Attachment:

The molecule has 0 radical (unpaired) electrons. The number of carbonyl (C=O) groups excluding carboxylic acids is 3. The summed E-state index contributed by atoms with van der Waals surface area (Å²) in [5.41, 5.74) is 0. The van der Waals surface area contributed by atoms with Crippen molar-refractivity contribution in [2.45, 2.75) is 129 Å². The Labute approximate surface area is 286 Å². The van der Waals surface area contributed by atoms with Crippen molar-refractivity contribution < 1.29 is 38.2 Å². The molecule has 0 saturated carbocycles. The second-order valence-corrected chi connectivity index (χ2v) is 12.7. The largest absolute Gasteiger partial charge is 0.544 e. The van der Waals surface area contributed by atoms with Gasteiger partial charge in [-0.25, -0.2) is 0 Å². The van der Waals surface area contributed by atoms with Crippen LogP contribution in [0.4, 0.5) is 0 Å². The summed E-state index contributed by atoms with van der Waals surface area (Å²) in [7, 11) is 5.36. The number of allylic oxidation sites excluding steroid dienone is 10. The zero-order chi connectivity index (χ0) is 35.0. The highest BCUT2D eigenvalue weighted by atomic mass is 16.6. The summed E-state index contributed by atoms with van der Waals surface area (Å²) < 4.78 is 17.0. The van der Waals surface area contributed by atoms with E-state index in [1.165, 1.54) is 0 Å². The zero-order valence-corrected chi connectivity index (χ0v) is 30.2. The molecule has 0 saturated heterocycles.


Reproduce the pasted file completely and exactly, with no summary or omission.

The molecule has 0 radical (unpaired) electrons. The number of carbonyl (C=O) groups excluding carboxylic acids is 3. The summed E-state index contributed by atoms with van der Waals surface area (Å²) in [5.41, 5.74) is 0. The van der Waals surface area contributed by atoms with Crippen molar-refractivity contribution in [2.45, 2.75) is 129 Å². The Labute approximate surface area is 286 Å². The van der Waals surface area contributed by atoms with Crippen molar-refractivity contribution < 1.29 is 38.2 Å². The molecule has 0 saturated carbocycles. The second-order valence-corrected chi connectivity index (χ2v) is 12.7. The largest absolute Gasteiger partial charge is 0.544 e. The van der Waals surface area contributed by atoms with Gasteiger partial charge in [-0.25, -0.2) is 0 Å². The van der Waals surface area contributed by atoms with Crippen LogP contribution in [0.4, 0.5) is 0 Å². The summed E-state index contributed by atoms with van der Waals surface area (Å²) in [7, 11) is 5.36. The number of allylic oxidation sites excluding steroid dienone is 10. The zero-order chi connectivity index (χ0) is 35.0. The highest BCUT2D eigenvalue weighted by atomic mass is 16.6. The summed E-state index contributed by atoms with van der Waals surface area (Å²) < 4.78 is 17.0. The van der Waals surface area contributed by atoms with E-state index in [1.165, 1.54) is 0 Å². The zero-order valence-corrected chi connectivity index (χ0v) is 30.2. The molecule has 0 saturated heterocycles.